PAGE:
Many people with HIV and their clinicians have been reluctant to use the NRTI abacavir (a component of the Trizivir and Epzicom fixed-dose combination pills) due to the risk of hypersensitivity reactions. This type of reaction has been reported in about 3%-8% of patients starting the drug, and may be characterized by skin rash, fever, gastrointestinal upset, and respiratory symptoms.
People who experience such symptoms are advised to stop taking abacavir and never take it again, since doing so may be life-threatening. As a result, some patients discontinue the drug unnecessarily, since these common symptoms may have other causes and not truly indicate hypersensitivity.
But a new genetic test can reliably predict which individuals are prone to abacavir hypersensitivity, according to research presented in Sydney. Simon Mallal of Royal Perth Hospital in Australia and colleagues previously demonstrated that a specific human genetic variation, known as HLAB*5071, is associated with susceptibility to abacavir hypersensitivity. In the PREDICT-1 study, 1,650 patients at more than 300 sites in Europe and Australia started abacavir containing antiretroviral regimens; 84% were Caucasian and 12% were of African descent (an important consideration, since HLA-B*5071 occurs with different frequencies in various populations, being less common among blacks than among whites).
All participants received genetic screening for HLAB*5071; however, while half used the test results to determine whether they should receive abacavir, the others had their results stored for later analysis. Any individual who experienced a suspected hypersensitivity reaction stopped abacavir and received a skin patch test to confirm that the reaction really was related to the drug.
Patients who used the genetic test results to guide treatment were about half as likely to experience hypersensitivity reactions (3.4% vs 7.8%). While 2.7% of subjects in the arm without test guidance had confirmed hypersensitivity reactions, there were none in the guided treatment arm, yielding a negative predictive value of 100%. However, some people who tested positive for HLA-B*5701 did not develop hypersensitivity reactions, so the positive predictive value was only 48%. Conversely, in the arm without test guidance, fewer than half the participants with suggestive symptoms had immunologically confirmed abacavir hypersensitivity reactions; in some cases, the symptoms were due to hypersensitivity to an NNRTI drug started at the same time.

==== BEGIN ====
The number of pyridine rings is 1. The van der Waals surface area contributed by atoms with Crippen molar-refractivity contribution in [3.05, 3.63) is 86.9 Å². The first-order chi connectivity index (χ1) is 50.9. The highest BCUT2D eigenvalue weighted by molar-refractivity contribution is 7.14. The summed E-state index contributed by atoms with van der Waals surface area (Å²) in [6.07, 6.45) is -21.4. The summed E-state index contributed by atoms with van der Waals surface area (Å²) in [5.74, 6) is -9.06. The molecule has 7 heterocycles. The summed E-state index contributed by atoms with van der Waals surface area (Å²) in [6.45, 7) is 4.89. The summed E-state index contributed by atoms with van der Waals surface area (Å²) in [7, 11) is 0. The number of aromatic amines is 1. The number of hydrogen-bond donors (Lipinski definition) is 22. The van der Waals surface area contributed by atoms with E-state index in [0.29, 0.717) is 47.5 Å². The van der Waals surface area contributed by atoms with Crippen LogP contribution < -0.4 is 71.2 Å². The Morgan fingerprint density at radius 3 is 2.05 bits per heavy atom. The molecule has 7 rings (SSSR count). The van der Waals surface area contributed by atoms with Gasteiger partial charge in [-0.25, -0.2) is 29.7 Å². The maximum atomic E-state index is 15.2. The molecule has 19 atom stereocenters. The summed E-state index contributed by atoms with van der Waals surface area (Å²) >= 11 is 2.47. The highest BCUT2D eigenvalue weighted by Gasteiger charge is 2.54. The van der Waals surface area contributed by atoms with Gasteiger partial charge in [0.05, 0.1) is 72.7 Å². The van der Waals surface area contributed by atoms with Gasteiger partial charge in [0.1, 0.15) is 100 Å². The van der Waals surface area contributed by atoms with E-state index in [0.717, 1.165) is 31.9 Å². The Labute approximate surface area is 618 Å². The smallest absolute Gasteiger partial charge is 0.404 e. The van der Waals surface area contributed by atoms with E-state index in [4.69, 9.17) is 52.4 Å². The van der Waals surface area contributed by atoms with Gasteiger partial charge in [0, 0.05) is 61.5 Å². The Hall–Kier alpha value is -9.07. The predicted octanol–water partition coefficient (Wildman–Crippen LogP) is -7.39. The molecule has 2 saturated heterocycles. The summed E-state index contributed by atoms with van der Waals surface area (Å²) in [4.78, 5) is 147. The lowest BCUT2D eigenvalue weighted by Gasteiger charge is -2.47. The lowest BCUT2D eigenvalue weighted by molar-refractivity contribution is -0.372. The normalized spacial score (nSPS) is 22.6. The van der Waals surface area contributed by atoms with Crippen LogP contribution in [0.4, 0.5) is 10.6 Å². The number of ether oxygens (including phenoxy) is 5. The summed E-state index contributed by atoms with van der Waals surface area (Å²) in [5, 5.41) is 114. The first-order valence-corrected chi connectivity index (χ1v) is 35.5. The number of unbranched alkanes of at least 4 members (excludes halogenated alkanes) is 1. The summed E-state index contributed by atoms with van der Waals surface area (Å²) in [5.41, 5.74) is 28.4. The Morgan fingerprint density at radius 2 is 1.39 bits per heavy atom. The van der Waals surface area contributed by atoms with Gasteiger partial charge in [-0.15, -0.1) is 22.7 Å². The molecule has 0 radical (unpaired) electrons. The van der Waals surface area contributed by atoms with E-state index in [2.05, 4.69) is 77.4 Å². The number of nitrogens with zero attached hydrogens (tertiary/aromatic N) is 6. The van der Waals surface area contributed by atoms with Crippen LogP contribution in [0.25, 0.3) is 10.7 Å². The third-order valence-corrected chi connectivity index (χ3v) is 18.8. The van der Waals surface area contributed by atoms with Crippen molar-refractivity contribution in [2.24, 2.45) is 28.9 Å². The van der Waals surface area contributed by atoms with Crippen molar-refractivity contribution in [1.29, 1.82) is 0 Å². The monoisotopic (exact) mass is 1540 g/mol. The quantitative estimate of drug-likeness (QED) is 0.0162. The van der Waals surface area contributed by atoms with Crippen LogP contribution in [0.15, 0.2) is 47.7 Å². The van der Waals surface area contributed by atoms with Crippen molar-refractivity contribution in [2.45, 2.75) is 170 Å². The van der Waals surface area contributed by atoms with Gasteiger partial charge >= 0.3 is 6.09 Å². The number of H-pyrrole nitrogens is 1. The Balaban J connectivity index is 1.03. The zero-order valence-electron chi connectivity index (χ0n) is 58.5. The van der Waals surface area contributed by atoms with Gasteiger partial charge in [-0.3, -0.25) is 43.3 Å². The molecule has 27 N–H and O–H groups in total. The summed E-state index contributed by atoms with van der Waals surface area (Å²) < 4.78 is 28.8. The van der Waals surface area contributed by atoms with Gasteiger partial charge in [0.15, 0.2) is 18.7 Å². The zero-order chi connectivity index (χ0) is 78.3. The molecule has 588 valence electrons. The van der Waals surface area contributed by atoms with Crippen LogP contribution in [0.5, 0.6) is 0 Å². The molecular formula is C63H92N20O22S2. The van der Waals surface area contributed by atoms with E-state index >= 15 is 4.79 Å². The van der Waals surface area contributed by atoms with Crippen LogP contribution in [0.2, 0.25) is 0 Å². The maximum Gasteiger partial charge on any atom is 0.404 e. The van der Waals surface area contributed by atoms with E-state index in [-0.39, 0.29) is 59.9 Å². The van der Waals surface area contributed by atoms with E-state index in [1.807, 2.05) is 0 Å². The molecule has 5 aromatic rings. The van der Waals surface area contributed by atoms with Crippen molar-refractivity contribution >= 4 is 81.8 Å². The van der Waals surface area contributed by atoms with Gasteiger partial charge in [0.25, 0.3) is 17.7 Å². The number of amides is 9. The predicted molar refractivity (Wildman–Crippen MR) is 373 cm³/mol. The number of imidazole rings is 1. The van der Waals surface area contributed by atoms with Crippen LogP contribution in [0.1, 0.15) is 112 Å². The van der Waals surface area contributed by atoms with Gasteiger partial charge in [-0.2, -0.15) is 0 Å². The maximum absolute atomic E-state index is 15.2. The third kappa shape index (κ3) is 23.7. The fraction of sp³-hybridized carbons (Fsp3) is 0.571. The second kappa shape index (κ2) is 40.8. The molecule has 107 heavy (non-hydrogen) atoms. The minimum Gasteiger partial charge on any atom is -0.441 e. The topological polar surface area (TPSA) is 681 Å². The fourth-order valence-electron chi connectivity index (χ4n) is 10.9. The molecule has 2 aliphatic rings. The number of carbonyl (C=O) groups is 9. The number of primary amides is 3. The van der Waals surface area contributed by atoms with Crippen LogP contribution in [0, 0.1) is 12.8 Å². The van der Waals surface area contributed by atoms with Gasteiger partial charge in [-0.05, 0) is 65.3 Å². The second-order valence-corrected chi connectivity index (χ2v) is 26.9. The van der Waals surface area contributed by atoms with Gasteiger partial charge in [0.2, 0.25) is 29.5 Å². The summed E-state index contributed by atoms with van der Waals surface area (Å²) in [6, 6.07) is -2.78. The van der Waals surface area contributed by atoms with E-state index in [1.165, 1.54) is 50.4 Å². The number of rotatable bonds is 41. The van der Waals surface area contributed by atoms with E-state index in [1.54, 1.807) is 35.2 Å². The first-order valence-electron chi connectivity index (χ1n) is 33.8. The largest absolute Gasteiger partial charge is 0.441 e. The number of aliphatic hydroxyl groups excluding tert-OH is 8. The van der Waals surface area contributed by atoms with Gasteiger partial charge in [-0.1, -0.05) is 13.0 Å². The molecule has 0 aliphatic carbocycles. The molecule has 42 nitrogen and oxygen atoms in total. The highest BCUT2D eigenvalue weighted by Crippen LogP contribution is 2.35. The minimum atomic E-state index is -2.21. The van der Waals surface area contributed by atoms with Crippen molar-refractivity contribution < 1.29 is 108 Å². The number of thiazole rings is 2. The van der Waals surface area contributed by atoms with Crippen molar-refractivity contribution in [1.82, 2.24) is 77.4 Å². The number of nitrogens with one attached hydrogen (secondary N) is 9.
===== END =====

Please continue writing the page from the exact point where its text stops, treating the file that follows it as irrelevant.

The researchers concluded that the study findings "demonstrate that prospective HLA-B*5701 screening results in a dramatic, clinically relevant and statistically significant reduction in abacavir hypersensitivity reactions." These findings have already been incorporated into clinical practice, with the latest U.S. and European treatment guidelines recommending routine use of the test (see previous news item). The genetic test cannot predict every reaction, however, and the researchers urged clinicians to remain vigilant for signs of hypersensitivity.
To mark World AIDS Day on December 1, the Joint United Nations Program on HIV/AIDS (UNAIDS) and the World Health Organization (WHO) released updated statistics on the number of people worldwide estimated to be living with HIV.
In contrast with past years, which saw steady increases, the figures for 2007 fell sharply, from 39.5 million in 2006 to 33.2 million. According to the latest UNAIDS/WHO report, about two-thirds of all people with HIV (22.5 million) are in sub-Saharan Africa, while Asia (including India) accounts for about 4.8 million cases. In addition, the agencies estimated that about 2.5 million people were newly infected in 2007 and about 2.1 million died of HIV/AIDS-related causes.
About 70% of the total decrease was due to lower estimates for five African countries (Angola, Kenya, Mozambique, Nigeria, and Zimbabwe) and India, the latter of which alone accounted for about half the downward revision (from 5.7 million to 2.5 million people).
While the incidence of new HIV infections appears to have peaked in the late 1990s and then slowly declined(due to factors such as effective prevention and natural trends in the epidemic), the dramatic decline in the past year was mainly attributable to more accurate estimation methods.
Many earlier HIV prevalence estimates from developing countries were extrapolated from infection rates observed among women receiving prenatal care at urban clinics -- a group that now appears to have a higher likelihood of infection than the population as a whole. The lower estimates came in part from representative household surveys in both urban and rural areas of developing countries.
While any decline in the prevalence and incidence of HIV infection is welcome news, advocates emphasized that the AIDS pandemic remains a pressing concern -- affecting more than 30 million people worldwide -- and that more resources are still urgently needed to expand prevention programs and provide universal antiretroviral treatment.